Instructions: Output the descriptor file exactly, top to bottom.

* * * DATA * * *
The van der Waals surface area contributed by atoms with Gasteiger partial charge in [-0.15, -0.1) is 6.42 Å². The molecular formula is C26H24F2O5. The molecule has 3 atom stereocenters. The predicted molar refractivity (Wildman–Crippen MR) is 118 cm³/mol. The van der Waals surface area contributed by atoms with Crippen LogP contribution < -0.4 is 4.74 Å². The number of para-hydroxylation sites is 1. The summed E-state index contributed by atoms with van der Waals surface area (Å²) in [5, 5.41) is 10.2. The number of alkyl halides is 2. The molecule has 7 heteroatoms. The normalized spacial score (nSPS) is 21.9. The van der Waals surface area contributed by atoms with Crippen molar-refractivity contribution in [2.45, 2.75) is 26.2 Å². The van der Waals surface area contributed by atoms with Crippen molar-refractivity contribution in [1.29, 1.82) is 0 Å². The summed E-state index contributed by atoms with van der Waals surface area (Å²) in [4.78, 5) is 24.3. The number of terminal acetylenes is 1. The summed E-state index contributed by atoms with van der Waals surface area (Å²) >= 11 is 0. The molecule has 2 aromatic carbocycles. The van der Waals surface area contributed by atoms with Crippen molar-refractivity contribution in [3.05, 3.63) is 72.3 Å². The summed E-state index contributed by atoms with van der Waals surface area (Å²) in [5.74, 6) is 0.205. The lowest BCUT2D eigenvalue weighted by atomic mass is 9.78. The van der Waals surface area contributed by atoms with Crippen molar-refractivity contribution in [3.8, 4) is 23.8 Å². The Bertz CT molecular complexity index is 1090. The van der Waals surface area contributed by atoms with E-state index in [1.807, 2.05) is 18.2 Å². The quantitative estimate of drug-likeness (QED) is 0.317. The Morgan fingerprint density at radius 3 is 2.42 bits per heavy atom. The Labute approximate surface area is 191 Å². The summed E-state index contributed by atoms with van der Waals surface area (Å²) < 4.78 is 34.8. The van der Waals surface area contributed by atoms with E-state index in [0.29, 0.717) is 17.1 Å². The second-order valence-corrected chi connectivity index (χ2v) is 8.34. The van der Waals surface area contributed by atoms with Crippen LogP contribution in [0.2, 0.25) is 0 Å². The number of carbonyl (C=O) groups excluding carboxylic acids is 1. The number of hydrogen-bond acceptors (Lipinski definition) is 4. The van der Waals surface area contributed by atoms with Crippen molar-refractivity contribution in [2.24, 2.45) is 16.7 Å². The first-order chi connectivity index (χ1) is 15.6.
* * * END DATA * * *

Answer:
The van der Waals surface area contributed by atoms with Gasteiger partial charge in [-0.15, -0.1) is 6.42 Å². The molecular formula is C26H24F2O5. The molecule has 3 atom stereocenters. The predicted molar refractivity (Wildman–Crippen MR) is 118 cm³/mol. The van der Waals surface area contributed by atoms with Crippen LogP contribution < -0.4 is 4.74 Å². The number of para-hydroxylation sites is 1. The summed E-state index contributed by atoms with van der Waals surface area (Å²) in [5, 5.41) is 10.2. The number of alkyl halides is 2. The molecule has 7 heteroatoms. The normalized spacial score (nSPS) is 21.9. The van der Waals surface area contributed by atoms with Crippen molar-refractivity contribution in [2.45, 2.75) is 26.2 Å². The van der Waals surface area contributed by atoms with Crippen molar-refractivity contribution in [1.29, 1.82) is 0 Å². The summed E-state index contributed by atoms with van der Waals surface area (Å²) in [4.78, 5) is 24.3. The number of terminal acetylenes is 1. The summed E-state index contributed by atoms with van der Waals surface area (Å²) >= 11 is 0. The molecule has 2 aromatic carbocycles. The van der Waals surface area contributed by atoms with Crippen molar-refractivity contribution in [3.05, 3.63) is 72.3 Å². The summed E-state index contributed by atoms with van der Waals surface area (Å²) in [5.74, 6) is 0.205. The lowest BCUT2D eigenvalue weighted by atomic mass is 9.78. The van der Waals surface area contributed by atoms with Crippen molar-refractivity contribution in [3.8, 4) is 23.8 Å². The Bertz CT molecular complexity index is 1090. The van der Waals surface area contributed by atoms with E-state index in [1.807, 2.05) is 18.2 Å². The quantitative estimate of drug-likeness (QED) is 0.317. The Morgan fingerprint density at radius 3 is 2.42 bits per heavy atom. The Labute approximate surface area is 191 Å². The summed E-state index contributed by atoms with van der Waals surface area (Å²) < 4.78 is 34.8. The van der Waals surface area contributed by atoms with E-state index in [0.29, 0.717) is 17.1 Å². The second-order valence-corrected chi connectivity index (χ2v) is 8.34. The van der Waals surface area contributed by atoms with Crippen LogP contribution in [0.2, 0.25) is 0 Å². The number of carbonyl (C=O) groups excluding carboxylic acids is 1. The number of hydrogen-bond acceptors (Lipinski definition) is 4. The van der Waals surface area contributed by atoms with Crippen molar-refractivity contribution in [2.24, 2.45) is 16.7 Å². The first-order chi connectivity index (χ1) is 15.6.